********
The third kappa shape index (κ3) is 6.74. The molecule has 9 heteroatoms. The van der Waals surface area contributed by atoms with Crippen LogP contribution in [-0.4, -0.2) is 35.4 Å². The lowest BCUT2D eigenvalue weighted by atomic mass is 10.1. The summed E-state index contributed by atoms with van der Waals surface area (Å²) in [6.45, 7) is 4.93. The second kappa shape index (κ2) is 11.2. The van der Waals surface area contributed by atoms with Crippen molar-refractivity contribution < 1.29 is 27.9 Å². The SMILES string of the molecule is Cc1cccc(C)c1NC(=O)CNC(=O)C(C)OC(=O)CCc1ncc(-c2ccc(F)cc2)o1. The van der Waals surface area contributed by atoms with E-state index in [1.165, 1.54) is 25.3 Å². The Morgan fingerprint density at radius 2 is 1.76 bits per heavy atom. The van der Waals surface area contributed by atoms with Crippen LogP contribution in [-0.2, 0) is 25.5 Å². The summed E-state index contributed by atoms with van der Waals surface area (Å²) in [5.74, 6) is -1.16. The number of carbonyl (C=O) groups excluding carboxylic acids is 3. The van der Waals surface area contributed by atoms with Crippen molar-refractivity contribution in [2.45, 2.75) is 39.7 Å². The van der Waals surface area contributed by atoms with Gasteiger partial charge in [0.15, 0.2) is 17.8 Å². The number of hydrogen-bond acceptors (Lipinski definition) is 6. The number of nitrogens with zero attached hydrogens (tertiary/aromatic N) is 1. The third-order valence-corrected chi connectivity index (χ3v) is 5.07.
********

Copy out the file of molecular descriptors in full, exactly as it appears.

The third kappa shape index (κ3) is 6.74. The molecule has 9 heteroatoms. The van der Waals surface area contributed by atoms with Crippen LogP contribution in [-0.4, -0.2) is 35.4 Å². The lowest BCUT2D eigenvalue weighted by atomic mass is 10.1. The summed E-state index contributed by atoms with van der Waals surface area (Å²) in [6.45, 7) is 4.93. The second kappa shape index (κ2) is 11.2. The van der Waals surface area contributed by atoms with Crippen molar-refractivity contribution < 1.29 is 27.9 Å². The SMILES string of the molecule is Cc1cccc(C)c1NC(=O)CNC(=O)C(C)OC(=O)CCc1ncc(-c2ccc(F)cc2)o1. The van der Waals surface area contributed by atoms with E-state index in [1.165, 1.54) is 25.3 Å². The Morgan fingerprint density at radius 2 is 1.76 bits per heavy atom. The van der Waals surface area contributed by atoms with Crippen LogP contribution in [-0.2, 0) is 25.5 Å². The summed E-state index contributed by atoms with van der Waals surface area (Å²) in [5.74, 6) is -1.16. The number of carbonyl (C=O) groups excluding carboxylic acids is 3. The van der Waals surface area contributed by atoms with Crippen molar-refractivity contribution in [2.45, 2.75) is 39.7 Å². The van der Waals surface area contributed by atoms with Gasteiger partial charge in [0.15, 0.2) is 17.8 Å². The number of hydrogen-bond acceptors (Lipinski definition) is 6. The number of nitrogens with zero attached hydrogens (tertiary/aromatic N) is 1. The third-order valence-corrected chi connectivity index (χ3v) is 5.07.